The Red Book is the 1980 document that provides the specifications for the standard compact disc (CD) developed by Sony and Philips. According to legend, the document was in a binder with red covers, originating the tradition for subsequent adaptations of CD specifications to be referred to as variously colored books. The Red Book described the CD's physical specifications, such as the tracks, sector and block layout, coding, and sampling. Sony and Philips referred to the discs as CD-DA (digital audio), defined as a content medium for audio data digitized at 44,100 samples per second (44.1KHz) and in a range of 65,536 possible values (16 bits).
The CD Format
According to Red Book specifications, a standard CD is 120 mm (4.75 inches) in diameter and 1.2 mm (0.05 inches) thick and is composed of a polycarbonate plastic substrate (underlayer - this is the main body of the disc), one or more thin reflective metal (usually aluminum) layers, and a lacquer coating. CDs are divided into a lead-in area, which contains the table of contents (TOC), a program area, which contains the audio data, and a lead-out area, which contains no data. An audio CD can hold up to 74 minutes of recorded sound, and up to 99 separate tracks. Data on a CD-DA is organized into sectors (the smallest possible separately addressable block) of information. The audio information is stored in frames of 1/75 second length. 44,100 16-bit samples per second are stored, and there are two channels (left and right). This gives a sector size of 2,352 bytes per frame, which is the total size of a physical block on a CD.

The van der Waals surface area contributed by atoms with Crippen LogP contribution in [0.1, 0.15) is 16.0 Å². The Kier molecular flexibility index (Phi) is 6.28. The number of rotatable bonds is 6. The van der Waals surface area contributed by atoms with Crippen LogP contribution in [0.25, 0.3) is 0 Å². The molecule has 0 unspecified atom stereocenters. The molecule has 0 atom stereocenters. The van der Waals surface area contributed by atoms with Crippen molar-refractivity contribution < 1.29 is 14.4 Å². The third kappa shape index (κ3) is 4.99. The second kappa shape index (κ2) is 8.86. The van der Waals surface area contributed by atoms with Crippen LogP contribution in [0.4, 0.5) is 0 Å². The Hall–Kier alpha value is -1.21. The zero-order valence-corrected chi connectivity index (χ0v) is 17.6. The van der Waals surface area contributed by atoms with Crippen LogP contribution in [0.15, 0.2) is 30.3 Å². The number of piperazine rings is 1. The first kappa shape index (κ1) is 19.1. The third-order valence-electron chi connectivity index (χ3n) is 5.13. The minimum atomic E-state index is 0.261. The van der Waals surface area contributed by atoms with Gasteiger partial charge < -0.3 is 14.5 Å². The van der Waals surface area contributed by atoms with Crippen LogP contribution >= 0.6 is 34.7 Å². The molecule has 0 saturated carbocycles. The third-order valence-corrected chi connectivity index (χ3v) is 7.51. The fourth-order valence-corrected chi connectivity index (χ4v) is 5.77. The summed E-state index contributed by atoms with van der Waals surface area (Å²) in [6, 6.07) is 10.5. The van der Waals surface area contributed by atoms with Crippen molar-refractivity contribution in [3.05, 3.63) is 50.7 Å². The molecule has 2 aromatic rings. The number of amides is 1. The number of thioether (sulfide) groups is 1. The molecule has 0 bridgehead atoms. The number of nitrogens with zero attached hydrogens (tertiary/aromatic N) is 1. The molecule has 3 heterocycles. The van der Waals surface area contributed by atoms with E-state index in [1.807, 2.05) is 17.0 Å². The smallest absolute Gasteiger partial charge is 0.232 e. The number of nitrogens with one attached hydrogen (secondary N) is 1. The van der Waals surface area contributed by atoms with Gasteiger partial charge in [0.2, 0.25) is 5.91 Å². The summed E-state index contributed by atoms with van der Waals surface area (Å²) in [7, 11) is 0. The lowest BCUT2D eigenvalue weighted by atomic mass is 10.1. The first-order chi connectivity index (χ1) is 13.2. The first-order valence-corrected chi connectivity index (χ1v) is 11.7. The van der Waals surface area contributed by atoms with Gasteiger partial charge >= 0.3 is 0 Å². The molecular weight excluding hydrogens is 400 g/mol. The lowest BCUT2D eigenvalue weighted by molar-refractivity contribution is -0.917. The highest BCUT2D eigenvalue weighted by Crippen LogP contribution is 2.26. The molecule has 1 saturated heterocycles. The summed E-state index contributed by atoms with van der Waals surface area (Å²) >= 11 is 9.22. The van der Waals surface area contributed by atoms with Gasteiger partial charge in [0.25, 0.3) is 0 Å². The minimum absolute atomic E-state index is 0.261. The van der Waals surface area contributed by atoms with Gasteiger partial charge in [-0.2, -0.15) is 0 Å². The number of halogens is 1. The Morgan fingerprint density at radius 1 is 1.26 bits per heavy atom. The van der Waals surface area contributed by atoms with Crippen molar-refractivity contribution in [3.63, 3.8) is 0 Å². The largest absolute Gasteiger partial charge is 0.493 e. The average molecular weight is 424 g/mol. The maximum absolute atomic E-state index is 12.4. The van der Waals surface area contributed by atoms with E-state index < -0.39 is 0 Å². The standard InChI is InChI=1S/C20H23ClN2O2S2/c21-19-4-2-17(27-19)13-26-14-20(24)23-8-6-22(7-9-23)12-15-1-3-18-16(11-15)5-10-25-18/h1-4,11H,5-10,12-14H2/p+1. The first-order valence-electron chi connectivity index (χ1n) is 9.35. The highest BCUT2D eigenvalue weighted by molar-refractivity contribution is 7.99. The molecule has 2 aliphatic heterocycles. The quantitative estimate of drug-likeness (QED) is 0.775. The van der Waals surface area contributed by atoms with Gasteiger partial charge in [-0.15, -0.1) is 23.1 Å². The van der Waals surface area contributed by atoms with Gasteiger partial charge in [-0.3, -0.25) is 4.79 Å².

CD data is not arranged in distinct physical units; data is organized into frames (consisting of 24 bytes of user data, plus synchronization, error correction, and control and display bits) which are intricately interleaved so that damage to the disc will not destroy any single frame, but only small parts of many frames.
The Red Book specifications form the basis for all later CD technologies.